Stunning Photos of Elvis Presley’s 1960 Luxury Gold Cadillac
Did you know Elvis Presley owned his own golden Cadillac. The car was a Cadillac series 75 Fleetwood limousine. It featured several golden components such as gold trim seats, and even a gold plated TV. The paint color was called diamond dust Pearl, and actually contained crushed diamonds and fish scales in the paint itself. The vehicle received 40 coats of paint to achieve its sparkling exterior.
By 1960, his recordings and movies had made Elvis rich beyond the dreams of avarice, so price was no object. To create this dream machine, Elvis commissioned George Barris of Barris Kustom Industries in Hollywood. Barris, the “King of Kustomisers,” designed and built some of America’s most famous custom cars and hot-rods. Elvis spent $65,000 (about $600,000 in 2022) on the Gold Cadillac and had it fitted out with virtually every luxury accessory that money could buy. Inside and out, the style was pure Elvis and as ‘over-the-top’ as Graceland itself.
The passenger compartment and the trunk were upholstered in white pearled leather-grained vinyl and imported gold-colored crushed velvet. The floor was carpeted in white sheepskin. The interior metal trim and upholstery buttons were plated in 24-karat gold, as were the engraved dashboard plaque and the gold records set into the headlining. Gold lame curtains covered the back windows and separated the front and back seats.
Elvis loved gadgets, and the Gold Cadillac was crammed with them — all gold-plated, of course! They included dual French-made radio-telephones, a Kenwood anti-theft system, a shoe buffer, electric clippers, a refrigerator, a bar and a state-of-the-art entertainment system that included a Kenwood multi-speaker stereo system, 10-disc auto-changer RCA record player, Kenwood tape deck, Kenwood AM-FM radio, and a gold-plated swivel-mounted color TV.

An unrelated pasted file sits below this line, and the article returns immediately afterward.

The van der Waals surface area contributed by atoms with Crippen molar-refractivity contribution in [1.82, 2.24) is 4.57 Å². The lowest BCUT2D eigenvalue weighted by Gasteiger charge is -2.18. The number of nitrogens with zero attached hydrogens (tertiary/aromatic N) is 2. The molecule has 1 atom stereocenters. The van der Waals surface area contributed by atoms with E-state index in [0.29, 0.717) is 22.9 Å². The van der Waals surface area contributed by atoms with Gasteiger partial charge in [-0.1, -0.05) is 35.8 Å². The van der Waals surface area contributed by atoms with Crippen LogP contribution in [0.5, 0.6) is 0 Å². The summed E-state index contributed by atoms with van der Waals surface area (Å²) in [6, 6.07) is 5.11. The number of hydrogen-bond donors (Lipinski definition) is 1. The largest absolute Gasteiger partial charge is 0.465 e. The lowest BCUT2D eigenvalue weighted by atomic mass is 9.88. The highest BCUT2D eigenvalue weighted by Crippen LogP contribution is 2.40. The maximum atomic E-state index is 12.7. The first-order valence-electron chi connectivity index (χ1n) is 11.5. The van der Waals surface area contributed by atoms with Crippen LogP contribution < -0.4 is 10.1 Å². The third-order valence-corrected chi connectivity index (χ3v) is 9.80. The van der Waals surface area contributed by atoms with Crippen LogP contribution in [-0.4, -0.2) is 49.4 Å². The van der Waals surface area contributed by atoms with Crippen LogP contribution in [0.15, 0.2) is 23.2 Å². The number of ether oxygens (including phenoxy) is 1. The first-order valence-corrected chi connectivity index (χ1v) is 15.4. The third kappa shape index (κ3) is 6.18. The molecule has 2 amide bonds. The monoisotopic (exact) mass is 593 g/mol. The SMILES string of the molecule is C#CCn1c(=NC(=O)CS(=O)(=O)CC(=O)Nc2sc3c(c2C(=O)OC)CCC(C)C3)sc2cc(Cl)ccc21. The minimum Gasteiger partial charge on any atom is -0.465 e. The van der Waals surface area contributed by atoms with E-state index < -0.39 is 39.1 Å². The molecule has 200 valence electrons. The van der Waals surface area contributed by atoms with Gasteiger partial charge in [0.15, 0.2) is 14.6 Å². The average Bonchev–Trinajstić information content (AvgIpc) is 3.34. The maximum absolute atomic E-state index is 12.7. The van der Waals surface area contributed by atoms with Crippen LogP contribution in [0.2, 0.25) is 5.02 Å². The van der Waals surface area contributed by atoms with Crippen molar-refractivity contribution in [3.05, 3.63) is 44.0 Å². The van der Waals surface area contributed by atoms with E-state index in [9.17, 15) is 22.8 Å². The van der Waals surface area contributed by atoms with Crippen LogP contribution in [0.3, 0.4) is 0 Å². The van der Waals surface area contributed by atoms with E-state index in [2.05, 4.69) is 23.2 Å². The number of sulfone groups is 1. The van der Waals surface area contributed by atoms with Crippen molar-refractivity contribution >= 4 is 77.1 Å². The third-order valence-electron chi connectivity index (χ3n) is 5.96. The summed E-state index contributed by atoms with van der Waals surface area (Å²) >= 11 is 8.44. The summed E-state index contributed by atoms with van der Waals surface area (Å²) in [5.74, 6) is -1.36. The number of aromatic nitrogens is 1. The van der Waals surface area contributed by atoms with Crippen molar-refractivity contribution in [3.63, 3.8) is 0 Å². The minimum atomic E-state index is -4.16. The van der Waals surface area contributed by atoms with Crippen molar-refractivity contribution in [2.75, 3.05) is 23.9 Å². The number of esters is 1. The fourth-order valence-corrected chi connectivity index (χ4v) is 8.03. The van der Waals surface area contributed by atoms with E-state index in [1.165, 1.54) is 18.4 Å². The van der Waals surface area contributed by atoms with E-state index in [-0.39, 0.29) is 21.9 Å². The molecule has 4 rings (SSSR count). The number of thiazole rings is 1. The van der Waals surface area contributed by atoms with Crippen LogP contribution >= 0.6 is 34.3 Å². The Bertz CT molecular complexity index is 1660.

The gleaming bodywork was as ostentatious as the interior. The two-tone white and gold duco was built up of forty coats of custom-made ‘pearl of essence’ lacquer that contained diamond dust and opalescent fish scales imported from the Orient, hand-rubbed to a dazzling finish, and highlighted by hand-swirled 24-karat gold plate striping. The bumper bars, the hand-spun hubcaps, the wheel rims and covers, the headlight rims, the grille and the custom-made Elvis guitar hood ornament were all plated in 24-karat gold.
RCA toured the car internationally with great success in the late Sixties, including the 1968 Australian tour. In the late 1970s it was donated to the Country Music Association Hall of Fame in Nashville, Tennessee, where it is on permanent public display.